Is Holding Back Good for Your Business?
Infomercials do it. Long sales letters do it. 89-day e-courses do it. The slow come-on is not a new marketing technique. There are some times when it works, and some times when it makes for minimum customer experience. Tipping points can go both ways.
What are the limits of withholding?
I’m not old enough to have driven past them as a kid, but many of us have heard of these legendary teaser billboards (or seen modern knock-offs): a series of five or six little boards spaced out, planted on the side of the road, each with a part of a witty jingle ending in
Burma Shave images by R. Franke
They gave out their message a little at a time, hoping it would catch your eye and entice you to buy their product. With hundreds of variations you could drive past, thinking of Burma Shave first when you needed to lather up for a shave became almost inevitable.
Yesterday we discussed the drip-drip-drip of a series of emails that have been trying to seduce me for weeks. I had asked to be part of the mailing list (which is rare for me). The first videos were promising. A whole lot of promising. When I realized the sender was never going to get to the point, I stopped listening.
Statistics say it takes at least seven “touches” for your business to be remembered by a potential customer.
For bricks-and-mortar companies this should be done with a combination of touchpoints: Signage, word-of-mouth mentions, traditional advertising, personal interactions, your website, your blog and of course, your store or office itself.
That’s seven ways to reach out and touch a prospect. Even if you hit each one once, they’re going to remember you.
So what’s wrong with these emails I’ve been getting? He’s just hitting me 7 times, right?
Wrong. I’m not having any problems remembering him. Here’s why this deprivation or teasing is bad, for me:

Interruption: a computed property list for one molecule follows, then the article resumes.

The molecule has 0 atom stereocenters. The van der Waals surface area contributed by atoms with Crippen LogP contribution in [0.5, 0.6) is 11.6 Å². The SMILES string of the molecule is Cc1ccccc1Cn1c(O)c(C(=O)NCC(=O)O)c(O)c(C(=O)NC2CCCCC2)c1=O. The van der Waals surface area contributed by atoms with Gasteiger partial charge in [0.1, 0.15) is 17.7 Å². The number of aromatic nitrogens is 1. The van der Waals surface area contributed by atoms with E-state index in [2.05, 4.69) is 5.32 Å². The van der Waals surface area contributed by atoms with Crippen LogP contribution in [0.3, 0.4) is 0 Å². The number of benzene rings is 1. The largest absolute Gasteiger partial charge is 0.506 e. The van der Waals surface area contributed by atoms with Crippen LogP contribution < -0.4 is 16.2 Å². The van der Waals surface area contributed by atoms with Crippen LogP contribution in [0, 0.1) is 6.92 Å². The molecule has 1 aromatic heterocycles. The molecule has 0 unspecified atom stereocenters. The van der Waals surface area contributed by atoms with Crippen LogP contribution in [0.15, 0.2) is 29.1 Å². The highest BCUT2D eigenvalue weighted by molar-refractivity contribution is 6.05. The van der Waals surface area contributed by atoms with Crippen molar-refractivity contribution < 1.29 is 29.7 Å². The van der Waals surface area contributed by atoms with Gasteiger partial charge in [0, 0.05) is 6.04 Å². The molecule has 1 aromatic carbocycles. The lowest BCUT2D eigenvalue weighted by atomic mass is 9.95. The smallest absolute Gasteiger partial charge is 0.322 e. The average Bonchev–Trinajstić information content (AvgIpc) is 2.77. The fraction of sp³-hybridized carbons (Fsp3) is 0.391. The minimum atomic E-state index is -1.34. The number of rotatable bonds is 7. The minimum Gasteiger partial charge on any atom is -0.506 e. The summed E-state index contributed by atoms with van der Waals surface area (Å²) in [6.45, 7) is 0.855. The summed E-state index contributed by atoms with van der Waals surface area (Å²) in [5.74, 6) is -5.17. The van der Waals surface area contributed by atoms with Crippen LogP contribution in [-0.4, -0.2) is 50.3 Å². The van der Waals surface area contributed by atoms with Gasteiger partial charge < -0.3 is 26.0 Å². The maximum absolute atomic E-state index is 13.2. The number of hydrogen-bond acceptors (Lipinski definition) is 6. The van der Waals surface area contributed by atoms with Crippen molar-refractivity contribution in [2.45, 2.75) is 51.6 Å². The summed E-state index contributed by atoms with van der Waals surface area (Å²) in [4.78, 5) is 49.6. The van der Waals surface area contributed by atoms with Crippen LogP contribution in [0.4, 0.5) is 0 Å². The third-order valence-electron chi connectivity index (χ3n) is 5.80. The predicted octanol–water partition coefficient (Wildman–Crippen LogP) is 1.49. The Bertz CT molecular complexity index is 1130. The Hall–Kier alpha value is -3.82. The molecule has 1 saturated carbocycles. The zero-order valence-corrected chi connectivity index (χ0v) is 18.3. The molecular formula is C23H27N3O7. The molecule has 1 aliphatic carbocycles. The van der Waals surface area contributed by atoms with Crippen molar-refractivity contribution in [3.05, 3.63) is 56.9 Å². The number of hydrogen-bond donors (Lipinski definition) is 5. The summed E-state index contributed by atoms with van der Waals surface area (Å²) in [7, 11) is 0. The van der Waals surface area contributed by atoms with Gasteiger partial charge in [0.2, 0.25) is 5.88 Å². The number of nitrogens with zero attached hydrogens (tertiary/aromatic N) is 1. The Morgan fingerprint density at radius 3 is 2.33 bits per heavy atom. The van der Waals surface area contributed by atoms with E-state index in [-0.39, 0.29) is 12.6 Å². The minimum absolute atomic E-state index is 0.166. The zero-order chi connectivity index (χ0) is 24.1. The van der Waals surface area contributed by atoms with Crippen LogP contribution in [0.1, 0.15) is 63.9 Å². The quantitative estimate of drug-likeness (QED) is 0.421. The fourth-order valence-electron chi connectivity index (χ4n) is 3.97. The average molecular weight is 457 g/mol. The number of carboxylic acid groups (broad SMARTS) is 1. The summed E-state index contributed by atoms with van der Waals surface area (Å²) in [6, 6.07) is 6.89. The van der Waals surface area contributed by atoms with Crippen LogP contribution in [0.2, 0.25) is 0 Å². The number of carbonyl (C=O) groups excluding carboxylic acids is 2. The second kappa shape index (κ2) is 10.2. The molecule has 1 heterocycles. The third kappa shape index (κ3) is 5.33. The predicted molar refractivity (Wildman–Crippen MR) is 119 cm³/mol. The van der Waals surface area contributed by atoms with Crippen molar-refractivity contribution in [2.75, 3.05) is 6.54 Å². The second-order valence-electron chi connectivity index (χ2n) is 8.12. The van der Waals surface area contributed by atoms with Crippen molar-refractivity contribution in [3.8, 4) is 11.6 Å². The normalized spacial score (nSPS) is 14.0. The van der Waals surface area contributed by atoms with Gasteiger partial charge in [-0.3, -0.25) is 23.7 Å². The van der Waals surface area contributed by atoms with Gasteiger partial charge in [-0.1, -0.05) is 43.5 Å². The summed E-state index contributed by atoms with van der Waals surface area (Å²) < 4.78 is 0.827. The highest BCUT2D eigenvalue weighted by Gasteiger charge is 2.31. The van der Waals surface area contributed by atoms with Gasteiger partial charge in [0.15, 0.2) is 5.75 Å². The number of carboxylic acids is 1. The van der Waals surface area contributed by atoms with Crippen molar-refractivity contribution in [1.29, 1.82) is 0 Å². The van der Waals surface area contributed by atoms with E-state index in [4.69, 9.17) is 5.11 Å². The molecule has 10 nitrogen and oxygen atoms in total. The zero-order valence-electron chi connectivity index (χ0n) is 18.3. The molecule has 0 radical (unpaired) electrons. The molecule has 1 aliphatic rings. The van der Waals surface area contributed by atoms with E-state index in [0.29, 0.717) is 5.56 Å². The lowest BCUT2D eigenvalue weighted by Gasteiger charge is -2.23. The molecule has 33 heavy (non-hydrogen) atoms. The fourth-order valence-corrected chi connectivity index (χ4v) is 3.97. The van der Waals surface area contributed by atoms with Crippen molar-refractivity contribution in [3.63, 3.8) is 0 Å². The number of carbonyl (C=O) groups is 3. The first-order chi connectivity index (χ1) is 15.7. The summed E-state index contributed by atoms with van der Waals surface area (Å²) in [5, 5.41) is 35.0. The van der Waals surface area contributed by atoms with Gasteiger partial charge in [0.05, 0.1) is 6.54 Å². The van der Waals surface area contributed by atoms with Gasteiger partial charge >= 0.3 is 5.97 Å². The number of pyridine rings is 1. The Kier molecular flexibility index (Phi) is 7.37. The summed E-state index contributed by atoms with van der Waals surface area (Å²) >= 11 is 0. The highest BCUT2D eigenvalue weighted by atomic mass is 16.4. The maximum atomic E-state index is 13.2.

1. I opted in. I signed up. I already want to know what you are trying to sell me.
Continuing to tell me how very valuable what you are going to sell me is, but not telling me what you’ll sell or even when, bores and irritates me.
If I walk into a restaurant and ask for a table, will they say yes, we’ll get to that, but first let me tell you how great it will be?
I hope not.
Now if I’m at home and I haven’t expressed an interest, beginning my Experience by touching me with a variety of messages is absolutely necessary.
2. It makes me suspect I can’t afford it.
She saw him standing in the section marked
‘If U have 2 ask, U can’t afford it’ lingerie”
—Prince, The Glamorous Life
Why are you waiting so long and trying so darn hard? Is it going to cost as much as a vacation to Naples or a two-carat diamond, either of which would be more fun than what you’re trying to sell me?
Giving me too much time to think about the awesome, unbelievable thing, allows me to plant my own seeds of doubt.
3. Methinks thou dost protest too much. This is the most important point: the longer you go on and on, the more you sound like a used-car salesman, and the less I believe you!
Crystal at Big Bright Bulb recently wrote a fabulous article discussing how much is too much. Like 89-lesson e-courses.
The short answer: One minute past when I say the word YES is too much.
When I tell my attorney to draw up the contract for her retainer, she does not say, let me pitch you some more. (Trust me. She doesn’t.) What she says is, “Sign here.” And so should you.
Tease too much, you lose your captive audience.
So that’s what’s going on in the customer’s Perception. Opt-in marketing uses different rules. When you’re designing a campaign to build your business, keep focused on the customer’s point of view.
Later this week we’ll get down and talk about the really dirty bits: how The Big Tease campaign can hurt your business beyond just driving away customers who are already sold.
How do you respond when a company won’t come to the point?
Grow and be well,
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